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Friday, July 3rd

Week five has come and gone so fast. Fortunately, I finally had a chance to start my research now I have a computer I can use. I was able to make significant progress in my research this week. I was very proud to see that the project that Daniel and I worked on back at NMSU actually had some validity to it and my professor Dr. Boris Kiefer might be correct in his findings. There might actually be a week but sufficient semi linear string of hydrogen across the moon. As I revised some of the code in the IDL program and configured the maps of the hydrogen content rations on the moon, this became more and more apparent. I was also able to compare the maps we created to maps that had previously been created by NASA scientists and they seem very similar. It is a great feeling to know that you are actually getting somewhere and doing research that could possibly change the goals of human space exploration in the future. I will continue to try to find more correlation between the maps that we created and the actual average or accepted maps currently.

As for the rest of the aspects of the internship, I have made a lot of new friends and met many interesting people. Dr. Ann Parsons works in the astrochemistry department here at NASA. We work and in hand with the same group so we are able to interact with her and her students. One of those students is Julia. She is a grad student and has been at NASA for about three years. Julia and Ann extensively described there project to us which is a neutron generation and detection method to measure the elemental composition of the different surfaces. We were able to go out to the test site to see where all the work is done. We also met with the two new students in Ann’s group, Jessica and Rob. They both just graduated from high school and are here for the summer. Jessica has been working here for about a year now. I will be helping their team out sometimes at the test site while continuing my research. The best part about it is that they are both based on the same kind of physics.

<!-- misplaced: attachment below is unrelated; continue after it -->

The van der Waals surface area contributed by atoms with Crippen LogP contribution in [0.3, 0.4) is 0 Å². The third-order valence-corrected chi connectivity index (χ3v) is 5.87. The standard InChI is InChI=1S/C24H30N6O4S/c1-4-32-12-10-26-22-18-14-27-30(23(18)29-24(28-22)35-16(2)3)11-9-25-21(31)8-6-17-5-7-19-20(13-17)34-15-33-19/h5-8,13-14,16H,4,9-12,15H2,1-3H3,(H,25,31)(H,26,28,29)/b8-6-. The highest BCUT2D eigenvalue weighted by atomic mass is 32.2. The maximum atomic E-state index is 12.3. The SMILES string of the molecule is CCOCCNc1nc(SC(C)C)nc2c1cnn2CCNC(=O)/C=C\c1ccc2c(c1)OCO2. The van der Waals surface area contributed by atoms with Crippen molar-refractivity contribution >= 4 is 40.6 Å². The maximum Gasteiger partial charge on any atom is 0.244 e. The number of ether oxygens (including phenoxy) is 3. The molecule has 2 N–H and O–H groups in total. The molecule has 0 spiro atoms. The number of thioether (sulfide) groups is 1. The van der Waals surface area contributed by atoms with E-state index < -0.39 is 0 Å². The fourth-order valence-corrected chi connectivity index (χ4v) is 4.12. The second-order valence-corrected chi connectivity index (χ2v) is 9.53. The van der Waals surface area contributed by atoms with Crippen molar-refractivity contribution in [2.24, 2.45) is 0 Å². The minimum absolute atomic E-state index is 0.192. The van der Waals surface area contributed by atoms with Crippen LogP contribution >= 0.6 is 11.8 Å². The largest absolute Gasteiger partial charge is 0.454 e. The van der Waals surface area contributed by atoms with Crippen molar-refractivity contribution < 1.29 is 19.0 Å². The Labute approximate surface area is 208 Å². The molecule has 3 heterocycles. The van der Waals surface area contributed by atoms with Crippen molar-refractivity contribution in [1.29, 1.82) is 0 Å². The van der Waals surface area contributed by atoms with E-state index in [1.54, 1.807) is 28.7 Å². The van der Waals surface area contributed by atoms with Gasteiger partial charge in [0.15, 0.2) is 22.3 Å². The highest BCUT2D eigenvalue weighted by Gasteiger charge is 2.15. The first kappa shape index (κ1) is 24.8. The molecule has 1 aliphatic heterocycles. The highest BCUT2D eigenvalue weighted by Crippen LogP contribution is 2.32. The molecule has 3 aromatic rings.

This internship continues to be a great experience and I am learning a lot. Its still such a pain getting to and going home from work everyday but ill survive hopefully. All the interns are a blast and they all add a little spark to the group. Its great having the anticipation of going home everyday and hearing about everyone’s experiences at work and at home. I do however miss my fiancé so incredibly much but soon we will be together again. I am grateful that she is so supportive of me and what I am doing. I love her very much and cant wait to see her. But until then, I look forward to continuing my research and hopefully coming up with somewhat of a conclusion to my work so I can decide where to go from here.

Till next time...Jose

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Friday, June 26th